Anaphylaxis is characterised by sudden onset airway and/or breathing and/or circulatory dysfunction often with typical skin/mucosal changes.
The sudden and rapid development of symptoms affecting the airway, breathing and/or circulation following exposure to an allergen is classic for anaphylaxis. A range of clinical features may be seen to affect different organ systems of which none are specific for anaphylaxis. It is the combination of features with rapidity of symptoms that suggests the diagnosis.
Patients with anaphylaxis should be assessed with an ‘ABCDE approach’ and here we present the clinical features in this manner.
Assessment of conscious level is vital. Decreased brain perfusion may reduce conscious level and compound airway obstruction. Features may include:
Cutaneous findings are often the first feature of anaphylaxis, but may be absent in 10-20% of cases. Signs may be subtle (e.g. patchy erythema only). The two classic signs are urticaria and angio-oedema:
Gastrointestinal clinical features may also be present due to degranulation of mast cells in the GI tract. In the absence of airway, breathing, and/or circulation problems they are unlikely to represent anaphylaxis.
Anaphylaxis is a clinical diagnosis based on rapid development of characteristic signs and symptoms.
All patients with suspected anaphylaxis require urgent assessment using an ‘ABCDE’ approach. Anaphylaxis should be suspected in any patient with sudden onset and rapidly developing airway and/or breathing and/or circulatory dysfunction that is usually accompanied by urticaria and/or angio-oedema.
A series of basic investigations should be requested including urgent bloods (e.g. full blood count, urea & electrolytes), arterial or venous blood gas, 12-lead ECG and chest x-ray. These investigations are not specific to anaphylaxis, instead they represent a routine set of investigations for any critically unwell patient.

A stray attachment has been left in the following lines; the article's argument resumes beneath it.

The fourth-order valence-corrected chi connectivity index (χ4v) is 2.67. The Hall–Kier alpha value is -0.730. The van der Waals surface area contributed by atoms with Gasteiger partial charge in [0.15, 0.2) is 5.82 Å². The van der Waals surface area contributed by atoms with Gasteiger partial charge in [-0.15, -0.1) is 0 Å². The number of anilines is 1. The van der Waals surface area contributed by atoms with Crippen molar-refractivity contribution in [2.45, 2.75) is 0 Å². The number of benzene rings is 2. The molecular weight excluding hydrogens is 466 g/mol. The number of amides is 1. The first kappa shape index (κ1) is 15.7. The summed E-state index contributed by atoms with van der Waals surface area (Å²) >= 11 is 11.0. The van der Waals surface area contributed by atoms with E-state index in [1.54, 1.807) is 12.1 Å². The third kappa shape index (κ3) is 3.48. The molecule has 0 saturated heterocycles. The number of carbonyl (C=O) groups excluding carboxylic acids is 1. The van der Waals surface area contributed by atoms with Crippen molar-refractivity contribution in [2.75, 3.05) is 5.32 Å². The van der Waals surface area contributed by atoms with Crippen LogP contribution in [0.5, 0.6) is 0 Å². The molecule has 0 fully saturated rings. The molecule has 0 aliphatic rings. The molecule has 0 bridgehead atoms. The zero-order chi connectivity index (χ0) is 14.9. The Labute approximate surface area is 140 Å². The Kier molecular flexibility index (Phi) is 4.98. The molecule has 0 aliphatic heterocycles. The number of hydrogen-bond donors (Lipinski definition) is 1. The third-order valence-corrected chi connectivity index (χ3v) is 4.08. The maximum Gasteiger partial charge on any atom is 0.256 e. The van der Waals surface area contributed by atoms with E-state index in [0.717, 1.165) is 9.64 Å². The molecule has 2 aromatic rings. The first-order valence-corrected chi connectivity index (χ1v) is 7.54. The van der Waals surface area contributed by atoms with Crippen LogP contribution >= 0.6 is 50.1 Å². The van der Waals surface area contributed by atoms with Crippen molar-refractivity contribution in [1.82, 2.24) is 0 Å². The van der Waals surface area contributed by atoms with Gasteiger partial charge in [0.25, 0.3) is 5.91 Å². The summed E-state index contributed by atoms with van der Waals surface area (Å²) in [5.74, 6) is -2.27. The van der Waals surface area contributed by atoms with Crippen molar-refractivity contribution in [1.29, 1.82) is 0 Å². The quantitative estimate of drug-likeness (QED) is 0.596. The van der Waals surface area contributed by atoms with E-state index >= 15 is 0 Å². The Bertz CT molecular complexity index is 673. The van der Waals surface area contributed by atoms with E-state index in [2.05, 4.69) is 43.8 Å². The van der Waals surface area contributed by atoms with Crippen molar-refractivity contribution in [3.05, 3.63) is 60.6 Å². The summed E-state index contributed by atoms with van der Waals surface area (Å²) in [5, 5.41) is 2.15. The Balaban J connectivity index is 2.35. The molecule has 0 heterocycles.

Other investigations may be warranted depending on the suspected trigger or co-morbidities of the patient.
Mast cell tryptase is one of the major proteins released during activation and degranulation. This means its concentration will increase during an episode of anaphylaxis. Therefore, mast cell tryptase can be used as a surrogate marker of anaphylaxis and analysis of this protein is used in the follow-up of anaphylaxis. Importantly, it is NOT useful in the initial recognition and management of anaphylaxis.
Mast cell tryptase should be collected 1-2 hours after onset but no later than 4 hours as levels begin to fall and can be normal within 6-8 hours. A minimum of one sample should be taken, but ideally, three samples should be collected as follows:
Mast cell tryptase helps to confirm the diagnosis of anaphylaxis after the initial episode. However, a normal value does not exclude anaphylaxis. It can be useful because many conditions may resemble anaphylaxis (e.g. hereditary angio-oedema)
The principal pharmacological treatment of anaphylaxis is intramuscular adrenaline.
The emergency management of anaphylaxis should be in line with the Resuscitation council 2021 guidelines. In a patient with suspected anaphylaxis the following algorithm should be followed:
Adrenaline is the principal medication used to treat anaphylaxis. It is given as an intramuscular (IM) injection (even if the intravenous route is available) into the anterolateral aspect of the anterior thigh. The concentration of adrenaline should be 1:1000 that is equivalent to 1mg/ml. The dose depends on the age of the patient:
NOTE: Give 300 micrograms IM (0.3 mL) in a child who is small or prepubertal.
Adrenaline treats anaphylaxis by its action on two receptors:
A second dose of adrenaline may be given after 5 minutes if there is no improvement. If there is no improvement after two doses of adrenaline treatment should follow the refractory anaphylaxis algorithm in line with the resuscitation council guidance.
The use of anti-histamines was traditionally part of the initial management of anaphylaxis. However, they are currently NOT recommended as part of the initial management. They can be used to treat skin symptoms (e.g. urticaria/angio-oedema) that occur alongside anaphylaxis but use should not delay administration of adrenaline and IV fluids.